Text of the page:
In John 15, Jesus is encouraging His disciples just before going to the cross. As He pours out His heart for them, He tells them that
“Greater love has no one than this: to lay down one’s life for one’s friends.” (John 15:13, NIV)
Then He went on to actually do that. He laid down His life. For them. For us.
Jesus knew what He was doing when He went to the cross. It was His choice.
“The reason my Father loves me is that I lay down my life—only to take it up again. No one takes it from me, but I lay it down of my own accord. I have authority to lay it down and authority to take it up again.” (John 10:17-18, NIV, emphasis added)
Our kids need to know that when Jesus laid down His life for us, He showed us what the ultimate act of true love is.
(God looks at the heart)
This is a feel-good, heartwarming story of a little girl who befriends a Big Friendly Giant. As they first meet, she has a lot of fear, and rightly so. Soon she realizes he is not who she had thought him to be, but he is also not who the other giants want him to be. Both she and the other giants had judged him from his outward appearance and assumed who he was in his heart. Just like these characters, we as humans too often judge from outward appearances. This can be a great introduction to talking with your children about how God doesn’t judge by what is seen, but by what is unseen: the heart.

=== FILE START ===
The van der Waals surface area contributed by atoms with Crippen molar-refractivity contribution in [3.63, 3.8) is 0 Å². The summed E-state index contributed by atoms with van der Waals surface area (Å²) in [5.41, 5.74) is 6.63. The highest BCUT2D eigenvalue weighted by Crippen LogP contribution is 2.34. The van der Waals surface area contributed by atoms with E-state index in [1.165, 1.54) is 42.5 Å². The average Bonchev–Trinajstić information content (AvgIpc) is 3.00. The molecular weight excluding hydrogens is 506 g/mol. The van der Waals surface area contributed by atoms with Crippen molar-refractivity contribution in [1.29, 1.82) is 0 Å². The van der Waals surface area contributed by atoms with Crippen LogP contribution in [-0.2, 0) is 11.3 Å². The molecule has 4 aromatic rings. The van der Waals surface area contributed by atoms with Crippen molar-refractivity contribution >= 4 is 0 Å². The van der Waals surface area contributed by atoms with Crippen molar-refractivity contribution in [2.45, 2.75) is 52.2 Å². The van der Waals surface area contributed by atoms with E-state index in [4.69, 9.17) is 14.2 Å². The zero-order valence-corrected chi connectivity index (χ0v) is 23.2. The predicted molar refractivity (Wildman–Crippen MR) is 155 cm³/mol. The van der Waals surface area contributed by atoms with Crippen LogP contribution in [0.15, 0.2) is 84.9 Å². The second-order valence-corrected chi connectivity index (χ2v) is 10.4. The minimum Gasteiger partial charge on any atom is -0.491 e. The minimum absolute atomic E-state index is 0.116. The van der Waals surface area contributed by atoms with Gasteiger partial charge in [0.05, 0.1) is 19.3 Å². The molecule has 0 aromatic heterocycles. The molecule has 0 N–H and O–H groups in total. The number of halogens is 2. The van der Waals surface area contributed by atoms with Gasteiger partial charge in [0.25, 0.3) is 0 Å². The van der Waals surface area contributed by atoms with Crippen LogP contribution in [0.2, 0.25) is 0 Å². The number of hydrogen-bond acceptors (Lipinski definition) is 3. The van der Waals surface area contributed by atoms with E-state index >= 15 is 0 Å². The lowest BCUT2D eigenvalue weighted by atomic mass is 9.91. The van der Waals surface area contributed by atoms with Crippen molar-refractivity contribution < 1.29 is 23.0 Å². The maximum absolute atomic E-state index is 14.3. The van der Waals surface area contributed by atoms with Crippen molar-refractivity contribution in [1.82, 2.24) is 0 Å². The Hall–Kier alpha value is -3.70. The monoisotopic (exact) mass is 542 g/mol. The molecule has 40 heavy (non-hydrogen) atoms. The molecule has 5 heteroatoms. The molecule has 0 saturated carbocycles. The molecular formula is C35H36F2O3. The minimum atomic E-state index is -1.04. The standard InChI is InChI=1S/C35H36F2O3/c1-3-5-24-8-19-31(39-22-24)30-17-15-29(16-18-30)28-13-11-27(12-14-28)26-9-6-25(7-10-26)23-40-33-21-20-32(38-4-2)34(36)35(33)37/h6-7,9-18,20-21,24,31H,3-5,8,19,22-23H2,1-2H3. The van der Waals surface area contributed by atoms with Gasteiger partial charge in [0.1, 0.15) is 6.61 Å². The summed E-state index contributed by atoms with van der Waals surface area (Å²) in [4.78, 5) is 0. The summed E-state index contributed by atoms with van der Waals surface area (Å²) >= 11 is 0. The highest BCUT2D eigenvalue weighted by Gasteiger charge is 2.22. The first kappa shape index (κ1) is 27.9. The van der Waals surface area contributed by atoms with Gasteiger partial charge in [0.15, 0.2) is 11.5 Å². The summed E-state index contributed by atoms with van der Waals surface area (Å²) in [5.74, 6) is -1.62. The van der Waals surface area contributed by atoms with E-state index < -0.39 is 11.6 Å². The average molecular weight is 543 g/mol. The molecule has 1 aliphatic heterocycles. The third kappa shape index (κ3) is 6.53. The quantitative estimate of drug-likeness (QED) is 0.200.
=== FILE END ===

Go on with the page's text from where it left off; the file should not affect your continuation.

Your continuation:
In 1 Samuel 16, the prophet Samuel is sent to Jesse’s house to anoint the next king of Israel. When Jesse’s oldest son comes forward, Samuel is excited and ready to anoint him, but God puts the breaks on that thought.